NLRB Overrules Obama-Era "Micro Units" Decision

Regulation | December 20, 2017 | by Jennifer Hilliard

The National Labor Relations Board (NLRB or Board), with its newly constituted Republican majority, on December 15 issued a decision in PCC Structurals Inc. (365 NLRB No. 160) that abandons the Obama era Board’s decision in Specialty Healthcare & Rehabilitation Center of Mobile, 357 NLRB 934 (2011) (Specialty Healthcare), which allowed employees to organize in so-called “micro units.”

The Board’s latest decision rejects the “overwhelming community-of-interest” standard established in Specialty Healthcare and returns to the traditional approach of determining the appropriate scope of a bargaining unit.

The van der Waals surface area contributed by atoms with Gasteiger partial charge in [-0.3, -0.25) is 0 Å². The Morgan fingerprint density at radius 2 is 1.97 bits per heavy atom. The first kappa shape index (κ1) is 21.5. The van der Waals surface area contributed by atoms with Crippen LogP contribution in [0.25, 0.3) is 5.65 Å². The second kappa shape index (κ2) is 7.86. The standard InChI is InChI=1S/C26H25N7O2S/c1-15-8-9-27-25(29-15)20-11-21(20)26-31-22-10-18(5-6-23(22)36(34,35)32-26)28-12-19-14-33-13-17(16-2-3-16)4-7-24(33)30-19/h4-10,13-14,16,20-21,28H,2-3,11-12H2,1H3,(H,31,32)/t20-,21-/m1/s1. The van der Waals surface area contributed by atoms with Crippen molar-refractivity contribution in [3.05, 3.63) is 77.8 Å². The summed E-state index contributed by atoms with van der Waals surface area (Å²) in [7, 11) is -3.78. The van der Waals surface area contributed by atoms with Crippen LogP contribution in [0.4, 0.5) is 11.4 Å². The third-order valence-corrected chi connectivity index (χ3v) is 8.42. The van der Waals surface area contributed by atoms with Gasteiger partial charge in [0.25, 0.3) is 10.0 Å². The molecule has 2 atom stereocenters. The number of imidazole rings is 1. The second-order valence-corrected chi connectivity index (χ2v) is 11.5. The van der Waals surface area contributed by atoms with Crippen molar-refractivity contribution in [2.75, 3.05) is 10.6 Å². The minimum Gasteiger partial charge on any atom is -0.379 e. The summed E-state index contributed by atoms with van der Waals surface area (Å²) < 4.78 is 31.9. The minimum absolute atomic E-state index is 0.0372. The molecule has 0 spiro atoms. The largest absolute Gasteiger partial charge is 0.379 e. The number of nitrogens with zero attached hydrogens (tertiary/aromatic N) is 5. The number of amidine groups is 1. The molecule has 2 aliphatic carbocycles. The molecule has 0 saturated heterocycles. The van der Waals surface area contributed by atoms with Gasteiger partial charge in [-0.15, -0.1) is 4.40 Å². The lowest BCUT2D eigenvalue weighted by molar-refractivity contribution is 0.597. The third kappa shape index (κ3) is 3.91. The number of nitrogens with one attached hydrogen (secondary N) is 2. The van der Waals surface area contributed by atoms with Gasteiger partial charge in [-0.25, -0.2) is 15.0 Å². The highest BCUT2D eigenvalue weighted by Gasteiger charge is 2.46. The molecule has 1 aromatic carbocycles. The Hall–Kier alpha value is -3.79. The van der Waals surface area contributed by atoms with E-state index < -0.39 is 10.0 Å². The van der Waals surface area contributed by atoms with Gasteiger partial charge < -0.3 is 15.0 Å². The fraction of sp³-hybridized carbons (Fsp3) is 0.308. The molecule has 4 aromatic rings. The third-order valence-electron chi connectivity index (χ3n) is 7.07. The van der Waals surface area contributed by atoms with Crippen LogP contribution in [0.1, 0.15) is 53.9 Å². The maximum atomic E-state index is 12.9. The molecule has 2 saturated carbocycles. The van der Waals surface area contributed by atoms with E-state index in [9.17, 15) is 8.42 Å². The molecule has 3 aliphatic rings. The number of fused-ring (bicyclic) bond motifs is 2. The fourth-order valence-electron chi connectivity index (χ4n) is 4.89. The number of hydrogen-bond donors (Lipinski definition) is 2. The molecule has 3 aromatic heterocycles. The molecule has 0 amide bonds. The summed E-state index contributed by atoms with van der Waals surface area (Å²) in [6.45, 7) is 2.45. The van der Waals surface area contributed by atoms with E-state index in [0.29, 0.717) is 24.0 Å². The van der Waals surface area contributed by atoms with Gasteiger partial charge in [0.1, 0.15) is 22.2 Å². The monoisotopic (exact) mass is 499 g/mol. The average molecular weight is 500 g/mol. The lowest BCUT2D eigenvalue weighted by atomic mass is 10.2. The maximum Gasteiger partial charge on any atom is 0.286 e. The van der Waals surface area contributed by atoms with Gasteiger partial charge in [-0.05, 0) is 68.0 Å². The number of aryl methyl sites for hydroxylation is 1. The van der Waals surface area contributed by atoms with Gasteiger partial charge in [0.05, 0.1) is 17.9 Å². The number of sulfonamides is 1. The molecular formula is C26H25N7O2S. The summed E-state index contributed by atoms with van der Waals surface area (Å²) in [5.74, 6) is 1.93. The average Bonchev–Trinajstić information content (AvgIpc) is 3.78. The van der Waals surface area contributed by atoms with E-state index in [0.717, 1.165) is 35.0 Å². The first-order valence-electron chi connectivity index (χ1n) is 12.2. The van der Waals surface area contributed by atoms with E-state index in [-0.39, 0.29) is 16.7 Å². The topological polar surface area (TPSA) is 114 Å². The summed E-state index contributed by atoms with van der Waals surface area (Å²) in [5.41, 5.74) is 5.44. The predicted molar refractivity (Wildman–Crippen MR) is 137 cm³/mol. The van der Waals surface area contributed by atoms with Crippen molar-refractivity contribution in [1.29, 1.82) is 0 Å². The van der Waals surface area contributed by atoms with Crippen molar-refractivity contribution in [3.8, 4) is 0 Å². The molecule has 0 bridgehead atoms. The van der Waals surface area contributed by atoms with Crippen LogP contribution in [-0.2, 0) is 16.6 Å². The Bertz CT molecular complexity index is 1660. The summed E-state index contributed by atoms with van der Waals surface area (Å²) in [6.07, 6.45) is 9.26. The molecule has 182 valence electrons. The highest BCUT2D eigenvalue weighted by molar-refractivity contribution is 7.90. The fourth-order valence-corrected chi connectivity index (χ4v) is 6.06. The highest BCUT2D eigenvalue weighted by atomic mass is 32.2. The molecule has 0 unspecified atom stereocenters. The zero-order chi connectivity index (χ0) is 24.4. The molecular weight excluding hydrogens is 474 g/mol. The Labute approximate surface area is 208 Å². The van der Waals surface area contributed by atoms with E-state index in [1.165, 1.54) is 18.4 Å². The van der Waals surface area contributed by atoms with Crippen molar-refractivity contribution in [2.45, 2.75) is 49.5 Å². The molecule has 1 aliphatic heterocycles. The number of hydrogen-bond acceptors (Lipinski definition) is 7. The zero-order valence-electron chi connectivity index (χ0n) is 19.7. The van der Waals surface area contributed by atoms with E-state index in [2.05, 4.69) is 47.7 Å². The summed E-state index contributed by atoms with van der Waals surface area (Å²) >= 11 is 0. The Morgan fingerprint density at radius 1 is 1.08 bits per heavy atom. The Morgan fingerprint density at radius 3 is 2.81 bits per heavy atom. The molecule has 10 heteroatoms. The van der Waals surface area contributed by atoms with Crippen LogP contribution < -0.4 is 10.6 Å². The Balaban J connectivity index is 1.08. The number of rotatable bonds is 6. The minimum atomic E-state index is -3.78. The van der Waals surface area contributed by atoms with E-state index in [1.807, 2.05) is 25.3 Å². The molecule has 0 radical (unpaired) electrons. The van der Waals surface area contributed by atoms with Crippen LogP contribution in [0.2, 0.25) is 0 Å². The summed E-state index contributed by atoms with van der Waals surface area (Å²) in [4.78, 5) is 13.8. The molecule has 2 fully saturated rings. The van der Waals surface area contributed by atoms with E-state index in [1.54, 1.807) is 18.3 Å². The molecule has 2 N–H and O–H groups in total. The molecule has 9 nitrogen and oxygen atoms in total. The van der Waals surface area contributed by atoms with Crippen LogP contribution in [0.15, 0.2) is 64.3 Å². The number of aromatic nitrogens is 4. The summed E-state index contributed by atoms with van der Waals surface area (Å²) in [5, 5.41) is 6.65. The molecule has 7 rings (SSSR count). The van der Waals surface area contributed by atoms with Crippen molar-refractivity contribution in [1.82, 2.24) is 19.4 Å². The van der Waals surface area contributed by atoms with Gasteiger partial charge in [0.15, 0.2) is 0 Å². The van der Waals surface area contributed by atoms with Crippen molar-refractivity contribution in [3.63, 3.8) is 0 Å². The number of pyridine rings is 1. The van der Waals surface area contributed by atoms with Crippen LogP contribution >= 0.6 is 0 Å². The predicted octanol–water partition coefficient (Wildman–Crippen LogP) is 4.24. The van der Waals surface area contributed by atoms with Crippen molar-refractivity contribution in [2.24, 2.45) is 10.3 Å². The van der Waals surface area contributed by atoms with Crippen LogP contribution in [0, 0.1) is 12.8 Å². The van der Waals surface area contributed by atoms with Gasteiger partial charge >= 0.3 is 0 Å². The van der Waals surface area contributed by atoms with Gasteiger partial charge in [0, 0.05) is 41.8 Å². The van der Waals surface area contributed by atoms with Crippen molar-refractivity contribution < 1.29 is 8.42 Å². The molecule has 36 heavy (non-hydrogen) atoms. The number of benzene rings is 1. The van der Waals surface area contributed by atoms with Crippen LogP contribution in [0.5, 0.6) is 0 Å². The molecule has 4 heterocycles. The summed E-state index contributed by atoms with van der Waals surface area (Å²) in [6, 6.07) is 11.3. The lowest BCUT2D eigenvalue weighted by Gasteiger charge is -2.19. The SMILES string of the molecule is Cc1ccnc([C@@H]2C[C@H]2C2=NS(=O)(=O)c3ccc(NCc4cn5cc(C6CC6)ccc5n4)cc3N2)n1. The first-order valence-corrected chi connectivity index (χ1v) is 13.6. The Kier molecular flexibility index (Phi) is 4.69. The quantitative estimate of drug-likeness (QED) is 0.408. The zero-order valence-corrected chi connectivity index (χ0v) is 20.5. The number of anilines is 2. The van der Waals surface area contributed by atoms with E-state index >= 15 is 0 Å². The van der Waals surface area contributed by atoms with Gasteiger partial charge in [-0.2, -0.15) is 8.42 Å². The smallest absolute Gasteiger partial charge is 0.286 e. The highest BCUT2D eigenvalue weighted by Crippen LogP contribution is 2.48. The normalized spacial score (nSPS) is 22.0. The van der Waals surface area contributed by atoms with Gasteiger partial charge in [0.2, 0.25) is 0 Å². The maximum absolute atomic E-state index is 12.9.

Under Specialty Healthcare, if a union petitioned for an election among a particular group of employees, those employees shared a community of interest among themselves, and the employer took the position that the smallest appropriate unit had to include employees excluded from the proposed unit, the Board would not find the petitioned-for unit inappropriate unless the employer proved that the excluded employees shared an “overwhelming” community of interest with the petitioned-for group. In returning to the traditional community of interest standard, the Board stated that “returning to the traditional community-of-interest standard that the Board has applied throughout most of its history . . . permits the Board to evaluate the interests of all employees—both those within and those outside the petitioned-for unit—without regard to whether these groups share an ‘overwhelming’ community of interests.”

While the decision is welcome news for employers, the decision is almost certain to be appealed in Federal court.